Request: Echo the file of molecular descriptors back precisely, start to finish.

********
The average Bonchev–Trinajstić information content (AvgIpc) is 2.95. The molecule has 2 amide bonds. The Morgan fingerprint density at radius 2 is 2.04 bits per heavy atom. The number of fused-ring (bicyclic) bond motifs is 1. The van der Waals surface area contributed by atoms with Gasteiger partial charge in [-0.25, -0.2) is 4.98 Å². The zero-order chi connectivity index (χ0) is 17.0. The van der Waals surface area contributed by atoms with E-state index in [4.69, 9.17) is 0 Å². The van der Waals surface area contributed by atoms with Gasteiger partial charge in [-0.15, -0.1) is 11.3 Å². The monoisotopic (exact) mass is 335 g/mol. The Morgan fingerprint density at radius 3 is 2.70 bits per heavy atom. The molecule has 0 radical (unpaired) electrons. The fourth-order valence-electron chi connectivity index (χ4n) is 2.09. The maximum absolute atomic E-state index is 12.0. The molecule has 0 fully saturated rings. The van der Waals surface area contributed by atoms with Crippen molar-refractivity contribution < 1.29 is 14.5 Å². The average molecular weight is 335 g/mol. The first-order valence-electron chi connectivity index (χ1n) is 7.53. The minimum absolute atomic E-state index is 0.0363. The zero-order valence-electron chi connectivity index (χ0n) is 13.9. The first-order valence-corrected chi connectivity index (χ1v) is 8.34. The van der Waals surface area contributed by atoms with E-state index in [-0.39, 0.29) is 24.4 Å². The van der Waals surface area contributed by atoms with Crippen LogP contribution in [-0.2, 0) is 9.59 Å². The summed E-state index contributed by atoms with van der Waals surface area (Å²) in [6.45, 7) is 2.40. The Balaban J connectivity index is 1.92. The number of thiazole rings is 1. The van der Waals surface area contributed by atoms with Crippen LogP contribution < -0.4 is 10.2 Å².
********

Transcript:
The average Bonchev–Trinajstić information content (AvgIpc) is 2.95. The molecule has 2 amide bonds. The Morgan fingerprint density at radius 2 is 2.04 bits per heavy atom. The number of fused-ring (bicyclic) bond motifs is 1. The van der Waals surface area contributed by atoms with Gasteiger partial charge in [-0.25, -0.2) is 4.98 Å². The zero-order chi connectivity index (χ0) is 17.0. The van der Waals surface area contributed by atoms with E-state index in [4.69, 9.17) is 0 Å². The van der Waals surface area contributed by atoms with Gasteiger partial charge in [-0.15, -0.1) is 11.3 Å². The monoisotopic (exact) mass is 335 g/mol. The Morgan fingerprint density at radius 3 is 2.70 bits per heavy atom. The molecule has 0 radical (unpaired) electrons. The fourth-order valence-electron chi connectivity index (χ4n) is 2.09. The maximum absolute atomic E-state index is 12.0. The molecule has 0 fully saturated rings. The van der Waals surface area contributed by atoms with Crippen molar-refractivity contribution < 1.29 is 14.5 Å². The average molecular weight is 335 g/mol. The first-order valence-electron chi connectivity index (χ1n) is 7.53. The minimum absolute atomic E-state index is 0.0363. The zero-order valence-electron chi connectivity index (χ0n) is 13.9. The first-order valence-corrected chi connectivity index (χ1v) is 8.34. The van der Waals surface area contributed by atoms with E-state index in [-0.39, 0.29) is 24.4 Å². The van der Waals surface area contributed by atoms with Crippen LogP contribution in [-0.2, 0) is 9.59 Å². The summed E-state index contributed by atoms with van der Waals surface area (Å²) in [6.45, 7) is 2.40. The Balaban J connectivity index is 1.92. The number of thiazole rings is 1. The van der Waals surface area contributed by atoms with Crippen LogP contribution < -0.4 is 10.2 Å².